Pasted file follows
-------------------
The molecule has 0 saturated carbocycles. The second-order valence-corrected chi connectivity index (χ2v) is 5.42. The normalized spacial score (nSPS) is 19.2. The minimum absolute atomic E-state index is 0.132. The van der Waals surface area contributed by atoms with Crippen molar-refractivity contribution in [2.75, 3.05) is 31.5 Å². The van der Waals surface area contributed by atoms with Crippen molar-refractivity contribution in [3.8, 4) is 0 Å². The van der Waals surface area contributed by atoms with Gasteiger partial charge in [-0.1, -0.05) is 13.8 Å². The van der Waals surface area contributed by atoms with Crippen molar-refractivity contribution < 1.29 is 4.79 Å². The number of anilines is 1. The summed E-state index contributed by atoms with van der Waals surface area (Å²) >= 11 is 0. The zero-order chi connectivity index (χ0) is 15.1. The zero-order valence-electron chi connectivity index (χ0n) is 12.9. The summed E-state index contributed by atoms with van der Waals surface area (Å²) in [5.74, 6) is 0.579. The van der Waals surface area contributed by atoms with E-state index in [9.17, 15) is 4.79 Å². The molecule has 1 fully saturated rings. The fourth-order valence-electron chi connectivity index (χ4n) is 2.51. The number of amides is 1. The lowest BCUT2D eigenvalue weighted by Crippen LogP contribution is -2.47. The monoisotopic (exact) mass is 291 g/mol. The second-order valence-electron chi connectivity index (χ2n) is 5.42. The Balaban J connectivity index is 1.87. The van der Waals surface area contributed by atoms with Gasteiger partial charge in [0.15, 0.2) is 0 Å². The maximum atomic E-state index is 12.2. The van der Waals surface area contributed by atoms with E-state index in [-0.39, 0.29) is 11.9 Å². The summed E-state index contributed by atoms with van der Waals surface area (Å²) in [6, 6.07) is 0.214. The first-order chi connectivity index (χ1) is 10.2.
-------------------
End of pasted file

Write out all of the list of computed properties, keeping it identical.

The molecule has 0 saturated carbocycles. The second-order valence-corrected chi connectivity index (χ2v) is 5.42. The normalized spacial score (nSPS) is 19.2. The minimum absolute atomic E-state index is 0.132. The van der Waals surface area contributed by atoms with Crippen molar-refractivity contribution in [2.75, 3.05) is 31.5 Å². The van der Waals surface area contributed by atoms with Crippen molar-refractivity contribution in [3.8, 4) is 0 Å². The van der Waals surface area contributed by atoms with Gasteiger partial charge in [-0.1, -0.05) is 13.8 Å². The van der Waals surface area contributed by atoms with Crippen molar-refractivity contribution < 1.29 is 4.79 Å². The number of anilines is 1. The summed E-state index contributed by atoms with van der Waals surface area (Å²) >= 11 is 0. The zero-order chi connectivity index (χ0) is 15.1. The zero-order valence-electron chi connectivity index (χ0n) is 12.9. The summed E-state index contributed by atoms with van der Waals surface area (Å²) in [5.74, 6) is 0.579. The van der Waals surface area contributed by atoms with E-state index in [9.17, 15) is 4.79 Å². The molecule has 1 fully saturated rings. The fourth-order valence-electron chi connectivity index (χ4n) is 2.51. The number of amides is 1. The lowest BCUT2D eigenvalue weighted by Crippen LogP contribution is -2.47. The monoisotopic (exact) mass is 291 g/mol. The second-order valence-electron chi connectivity index (χ2n) is 5.42. The Balaban J connectivity index is 1.87. The van der Waals surface area contributed by atoms with Gasteiger partial charge in [0.15, 0.2) is 0 Å². The maximum atomic E-state index is 12.2. The van der Waals surface area contributed by atoms with E-state index in [-0.39, 0.29) is 11.9 Å². The summed E-state index contributed by atoms with van der Waals surface area (Å²) in [6, 6.07) is 0.214. The first-order chi connectivity index (χ1) is 10.2.